I think about Church reform so often that I need to be reminded of the significance of my healing ministry. I admit that during my formation I foolishly did not realize how important—and prevalent—this work would be in my work as a priest. I was far more focused on preparing to say Mass, providing sacraments, working for justice—basically, the ministerial work I had observed over the years in my male counterparts (well, except for the concentration on ordination justice!). But after a mere 7 months of priesthood, I am starting to realize just how much people need healing from—and amends for—the hurt they have experienced at the hands of the institutional Church. I need the grace to keep this insight at the forefront of my heart and mind when I am in my priestly role.
Recently a woman came to Contemplative Mass for the first time. I cannot remember how she found out about me—perhaps it was through the New Yorker article that was published last June. After Mass, she followed me into the sacristy to help me clean up a bit. While I was putting things away, she shared that she was sexually abused by a priest. She told me about the callous response she received from the priest when she demanded an apology, and about the similar treatment from his religious order. In short, they refused to apologize. You may think that by now I have become anaesthetized to such stories, but this is not the case: each and every time I am still aghast. Aghast! In fact, I hope I always remain scandalized when I hear such things. I never want to be so desensitized that I can no longer feel another person’s pain.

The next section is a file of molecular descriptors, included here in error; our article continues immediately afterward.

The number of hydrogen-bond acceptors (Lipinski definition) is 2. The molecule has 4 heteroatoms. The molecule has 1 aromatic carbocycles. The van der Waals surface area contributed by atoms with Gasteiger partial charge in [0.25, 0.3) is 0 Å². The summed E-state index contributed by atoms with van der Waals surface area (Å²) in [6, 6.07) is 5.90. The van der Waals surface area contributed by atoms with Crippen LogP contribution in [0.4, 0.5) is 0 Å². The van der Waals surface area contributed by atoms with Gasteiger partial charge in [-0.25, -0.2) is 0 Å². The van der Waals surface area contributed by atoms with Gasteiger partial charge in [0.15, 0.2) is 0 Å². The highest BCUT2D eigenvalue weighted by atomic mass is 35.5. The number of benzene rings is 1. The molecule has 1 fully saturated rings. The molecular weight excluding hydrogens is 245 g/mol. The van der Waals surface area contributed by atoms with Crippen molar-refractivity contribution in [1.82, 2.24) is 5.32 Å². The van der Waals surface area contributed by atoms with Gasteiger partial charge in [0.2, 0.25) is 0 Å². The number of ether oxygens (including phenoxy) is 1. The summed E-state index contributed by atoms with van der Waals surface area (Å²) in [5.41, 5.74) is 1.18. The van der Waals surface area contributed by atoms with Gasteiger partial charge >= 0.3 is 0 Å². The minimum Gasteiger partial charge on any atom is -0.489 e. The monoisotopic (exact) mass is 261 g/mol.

After she finished telling me about her experience, she said, “Now that you are an ordained priest of the Roman Catholic Church, would you like to apologize to me?” Earlier at Mass, I homilized about what are termed the Indian boarding schools, the atrocities that occurred there, and the role of the Church in these crimes. I implored the bishops and those of us that remain that we are the ones now called to make amends for the evils that others have done, and that this is difficult and arduous and humbling this is, it is also a gift straight from the heart of God.
I couldn’t fully tell if she was being sincere or teasing. Either way, within the question was earnest desire and I took it quite seriously. There in the tiny sacristy, under the yellow light, I knelt on the hard linoleum floor, I took her hands into my hands, and I gazed into her eyes. After a long moment of becoming present to her, I started to cry. From the deepest part of myself, I apologized. I told her that on behalf of the entire Church I was so deeply sorry for all that she had and continues to experience, that it never should have happened, that I pray that she would finally be totally free from the harm the Church has done to her body and spirit. Tears silently spilled down her cheeks. I squeezed her hands.
The institutional Church may excommunicate me and claim my sacramental work is invalid—that I am invalid—but saying something as if it is true does not actually make it true. The Body of Christ relates to me as a Roman Catholic priest, and God works powerfully through my commitment to serve. Doctrine and punishment cannot prevent the power of the Holy Spirit from touching us--she will always wind her way around any blockade to do the work of God.